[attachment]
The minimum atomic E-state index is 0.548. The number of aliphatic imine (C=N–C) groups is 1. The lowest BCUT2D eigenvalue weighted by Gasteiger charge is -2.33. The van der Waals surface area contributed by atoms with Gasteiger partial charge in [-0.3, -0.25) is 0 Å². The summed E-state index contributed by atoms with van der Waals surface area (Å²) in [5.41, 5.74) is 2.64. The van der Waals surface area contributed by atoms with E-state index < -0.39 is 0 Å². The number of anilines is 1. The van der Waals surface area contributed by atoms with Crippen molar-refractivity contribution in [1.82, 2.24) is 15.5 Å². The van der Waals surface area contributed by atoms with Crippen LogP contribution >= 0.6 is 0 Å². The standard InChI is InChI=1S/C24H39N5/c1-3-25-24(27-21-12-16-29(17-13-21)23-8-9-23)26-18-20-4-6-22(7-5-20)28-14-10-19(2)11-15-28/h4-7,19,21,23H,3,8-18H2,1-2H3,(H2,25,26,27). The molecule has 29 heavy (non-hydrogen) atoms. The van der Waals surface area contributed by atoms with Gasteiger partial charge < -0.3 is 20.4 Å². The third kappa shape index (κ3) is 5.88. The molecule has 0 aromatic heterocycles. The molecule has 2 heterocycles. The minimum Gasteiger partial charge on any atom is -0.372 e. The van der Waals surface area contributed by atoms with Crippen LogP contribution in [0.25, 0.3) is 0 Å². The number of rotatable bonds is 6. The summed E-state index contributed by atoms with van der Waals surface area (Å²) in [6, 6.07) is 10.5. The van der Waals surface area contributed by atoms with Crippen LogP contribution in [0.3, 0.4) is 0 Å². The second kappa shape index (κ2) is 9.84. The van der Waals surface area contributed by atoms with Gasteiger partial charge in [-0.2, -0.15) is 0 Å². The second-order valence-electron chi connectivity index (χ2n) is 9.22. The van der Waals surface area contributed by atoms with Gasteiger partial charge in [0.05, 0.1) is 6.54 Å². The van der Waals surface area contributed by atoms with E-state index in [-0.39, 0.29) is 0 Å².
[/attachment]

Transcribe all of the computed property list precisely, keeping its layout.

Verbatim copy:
The minimum atomic E-state index is 0.548. The number of aliphatic imine (C=N–C) groups is 1. The lowest BCUT2D eigenvalue weighted by Gasteiger charge is -2.33. The van der Waals surface area contributed by atoms with Gasteiger partial charge in [-0.3, -0.25) is 0 Å². The summed E-state index contributed by atoms with van der Waals surface area (Å²) in [5.41, 5.74) is 2.64. The van der Waals surface area contributed by atoms with E-state index < -0.39 is 0 Å². The number of anilines is 1. The van der Waals surface area contributed by atoms with Crippen molar-refractivity contribution in [1.82, 2.24) is 15.5 Å². The van der Waals surface area contributed by atoms with Crippen LogP contribution >= 0.6 is 0 Å². The standard InChI is InChI=1S/C24H39N5/c1-3-25-24(27-21-12-16-29(17-13-21)23-8-9-23)26-18-20-4-6-22(7-5-20)28-14-10-19(2)11-15-28/h4-7,19,21,23H,3,8-18H2,1-2H3,(H2,25,26,27). The molecule has 29 heavy (non-hydrogen) atoms. The van der Waals surface area contributed by atoms with Gasteiger partial charge < -0.3 is 20.4 Å². The third kappa shape index (κ3) is 5.88. The molecule has 0 aromatic heterocycles. The molecule has 2 heterocycles. The minimum Gasteiger partial charge on any atom is -0.372 e. The van der Waals surface area contributed by atoms with Crippen LogP contribution in [0.25, 0.3) is 0 Å². The number of rotatable bonds is 6. The summed E-state index contributed by atoms with van der Waals surface area (Å²) in [6, 6.07) is 10.5. The van der Waals surface area contributed by atoms with Crippen LogP contribution in [0.3, 0.4) is 0 Å². The second kappa shape index (κ2) is 9.84. The van der Waals surface area contributed by atoms with Gasteiger partial charge in [-0.2, -0.15) is 0 Å². The second-order valence-electron chi connectivity index (χ2n) is 9.22. The van der Waals surface area contributed by atoms with Gasteiger partial charge in [0.05, 0.1) is 6.54 Å². The van der Waals surface area contributed by atoms with E-state index in [-0.39, 0.29) is 0 Å².